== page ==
Report on Long Valley (United States) — July 1983
Scientific Event Alert Network Bulletin, vol. 8, no. 7 (July 1983)
Managing Editor: Lindsay McClelland.
Long Valley (United States) New collapse pits and fumarole
Please cite this report as:
Global Volcanism Program, 1983. Report on Long Valley (United States) (McClelland, L., ed.). Scientific Event Alert Network Bulletin, 8:7. Smithsonian Institution. https://doi.org/10.5479/si.GVP.SEAN198307-323822.
37.7°N, 118.87°W; summit elev. 3390 m
All times are local (unless otherwise noted)
As of early August, no significant earthquake swarms had been detected since 4 June. An average of 2-4 events per day larger than M 1 were recorded in July. Completion of deformation measurements in the caldera is expected at the end of the summer.
The following is from Dartmouth College geologists:
"While conducting an extensive geochemical study of Rn and Hg° concentration at Long Valley, Dartmouth College geologists found evidence of activity in two previously unreported places. Very recent ground breakage (one large collapse pit 3 m long, 2.5 m wide, and 1.5 m deep; another pit 0.5 m in diameter and 0.5 m deep) was found along a fault sag approximately 0.5 km long bearing 340°. The fault is approximately 350 m W of Deer Mountain, the southernmost of the Inyo Domes in the NW part of the caldera (at UTM coordinates 321450 E and 4175800 N). A fumarole located in the Casa Diablo area (just S of the resurgent dome in the S part of the caldera) and associated with older alteration also appears to be previously unreported. New ground breakage may have allowed its formation (at UTM coordinates 333190 E and 4169370 N)."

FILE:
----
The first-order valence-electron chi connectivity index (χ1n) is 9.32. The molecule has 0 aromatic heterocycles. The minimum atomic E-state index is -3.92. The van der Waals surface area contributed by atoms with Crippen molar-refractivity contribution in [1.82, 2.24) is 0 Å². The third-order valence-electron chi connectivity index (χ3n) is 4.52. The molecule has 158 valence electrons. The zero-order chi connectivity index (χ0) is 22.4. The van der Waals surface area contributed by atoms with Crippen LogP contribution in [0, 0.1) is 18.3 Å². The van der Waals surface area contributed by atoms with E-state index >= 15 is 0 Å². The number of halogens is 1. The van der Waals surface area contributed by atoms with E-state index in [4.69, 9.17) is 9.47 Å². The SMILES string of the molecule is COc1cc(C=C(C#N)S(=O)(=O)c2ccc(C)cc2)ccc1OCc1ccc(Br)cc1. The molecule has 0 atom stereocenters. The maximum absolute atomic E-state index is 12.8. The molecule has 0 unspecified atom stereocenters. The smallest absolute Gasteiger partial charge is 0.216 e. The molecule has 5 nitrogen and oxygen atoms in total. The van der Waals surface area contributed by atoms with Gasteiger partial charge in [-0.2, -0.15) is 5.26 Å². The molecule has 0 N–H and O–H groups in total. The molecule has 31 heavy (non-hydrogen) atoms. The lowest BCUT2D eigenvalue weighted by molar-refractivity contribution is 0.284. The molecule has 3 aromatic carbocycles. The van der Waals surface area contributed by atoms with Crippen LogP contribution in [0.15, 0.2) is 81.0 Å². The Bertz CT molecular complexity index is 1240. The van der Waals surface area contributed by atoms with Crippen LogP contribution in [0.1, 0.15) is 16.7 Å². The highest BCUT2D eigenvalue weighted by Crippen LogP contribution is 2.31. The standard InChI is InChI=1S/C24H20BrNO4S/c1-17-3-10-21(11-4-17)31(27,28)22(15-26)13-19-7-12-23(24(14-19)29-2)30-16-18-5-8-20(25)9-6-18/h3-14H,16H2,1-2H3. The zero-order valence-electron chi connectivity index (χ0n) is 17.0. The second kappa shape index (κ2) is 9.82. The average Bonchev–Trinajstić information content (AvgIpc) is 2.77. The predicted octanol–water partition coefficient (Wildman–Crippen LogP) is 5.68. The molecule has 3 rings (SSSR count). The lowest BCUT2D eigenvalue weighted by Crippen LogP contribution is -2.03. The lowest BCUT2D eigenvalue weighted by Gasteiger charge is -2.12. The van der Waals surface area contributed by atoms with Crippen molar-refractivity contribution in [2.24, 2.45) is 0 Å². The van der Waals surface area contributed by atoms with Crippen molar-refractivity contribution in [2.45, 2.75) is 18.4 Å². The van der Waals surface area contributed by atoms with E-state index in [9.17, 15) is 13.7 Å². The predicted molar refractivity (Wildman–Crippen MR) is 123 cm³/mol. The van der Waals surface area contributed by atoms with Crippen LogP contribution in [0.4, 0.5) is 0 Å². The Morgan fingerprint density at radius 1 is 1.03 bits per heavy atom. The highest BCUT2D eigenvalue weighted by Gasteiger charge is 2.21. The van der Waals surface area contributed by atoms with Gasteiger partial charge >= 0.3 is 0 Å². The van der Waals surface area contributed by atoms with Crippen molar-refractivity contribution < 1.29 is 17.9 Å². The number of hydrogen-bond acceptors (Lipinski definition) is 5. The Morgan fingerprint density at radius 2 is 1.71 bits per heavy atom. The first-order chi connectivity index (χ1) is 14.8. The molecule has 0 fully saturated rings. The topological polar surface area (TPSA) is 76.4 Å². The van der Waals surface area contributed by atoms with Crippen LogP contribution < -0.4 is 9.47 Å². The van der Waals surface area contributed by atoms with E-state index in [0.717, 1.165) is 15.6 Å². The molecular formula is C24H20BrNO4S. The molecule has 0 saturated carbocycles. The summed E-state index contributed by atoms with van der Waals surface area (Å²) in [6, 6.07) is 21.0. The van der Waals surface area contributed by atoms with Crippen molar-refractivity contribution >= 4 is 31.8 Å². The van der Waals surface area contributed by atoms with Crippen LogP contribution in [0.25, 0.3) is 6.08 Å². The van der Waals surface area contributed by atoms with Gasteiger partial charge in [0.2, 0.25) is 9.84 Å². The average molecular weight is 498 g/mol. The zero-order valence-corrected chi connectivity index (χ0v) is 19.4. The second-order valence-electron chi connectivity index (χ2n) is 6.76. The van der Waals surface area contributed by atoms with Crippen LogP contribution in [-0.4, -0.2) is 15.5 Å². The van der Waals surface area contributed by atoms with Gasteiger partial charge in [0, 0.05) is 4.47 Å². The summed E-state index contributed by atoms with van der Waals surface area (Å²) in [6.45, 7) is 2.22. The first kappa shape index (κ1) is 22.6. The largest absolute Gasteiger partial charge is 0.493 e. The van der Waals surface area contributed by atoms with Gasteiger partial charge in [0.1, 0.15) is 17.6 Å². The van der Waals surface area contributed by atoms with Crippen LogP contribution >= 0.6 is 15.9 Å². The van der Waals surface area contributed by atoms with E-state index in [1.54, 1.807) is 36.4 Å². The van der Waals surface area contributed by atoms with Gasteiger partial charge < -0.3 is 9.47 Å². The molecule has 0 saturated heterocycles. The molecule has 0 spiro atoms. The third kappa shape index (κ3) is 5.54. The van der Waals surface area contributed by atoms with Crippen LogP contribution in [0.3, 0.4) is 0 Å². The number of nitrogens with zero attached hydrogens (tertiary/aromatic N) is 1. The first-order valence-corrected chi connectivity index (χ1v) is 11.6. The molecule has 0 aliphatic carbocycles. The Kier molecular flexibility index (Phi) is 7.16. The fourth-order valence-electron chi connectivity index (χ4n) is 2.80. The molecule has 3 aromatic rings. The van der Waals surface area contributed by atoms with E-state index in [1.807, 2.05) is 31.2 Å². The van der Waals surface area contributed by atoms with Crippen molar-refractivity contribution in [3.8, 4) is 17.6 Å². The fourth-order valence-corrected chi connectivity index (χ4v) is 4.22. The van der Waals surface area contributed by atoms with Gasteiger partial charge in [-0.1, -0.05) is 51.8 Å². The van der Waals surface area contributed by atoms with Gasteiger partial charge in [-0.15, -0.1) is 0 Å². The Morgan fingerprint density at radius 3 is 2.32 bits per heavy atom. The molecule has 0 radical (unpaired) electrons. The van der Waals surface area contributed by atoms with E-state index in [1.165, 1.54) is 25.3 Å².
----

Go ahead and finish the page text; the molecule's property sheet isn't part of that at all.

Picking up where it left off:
Geologic Background. The large 17 x 32 km Long Valley caldera east of the central Sierra Nevada Range formed as a result of the voluminous Bishop Tuff eruption about 760,000 years ago. Resurgent doming in the central part of the caldera occurred shortly afterwards, followed by rhyolitic eruptions from the caldera moat and the eruption of rhyodacite from outer ring fracture vents, ending about 50,000 years ago. During early resurgent doming the caldera was filled with a large lake that left strandlines on the caldera walls and the resurgent dome island; the lake eventually drained through the Owens River Gorge. The caldera remains thermally active, with many hot springs and fumaroles, and has had significant deformation, seismicity, and other unrest in recent years. The late-Pleistocene to Holocene Inyo Craters cut the NW topographic rim of the caldera, and along with Mammoth Mountain on the SW topographic rim, are west of the structural caldera and are chemically and tectonically distinct from the Long Valley magmatic system.
Information Contacts: D. Hill, R. Cockerham, USGS, Menlo Park, CA; S. Williams, K. Hudnut, E. Lawrence, J. Lytle, Dartmouth College.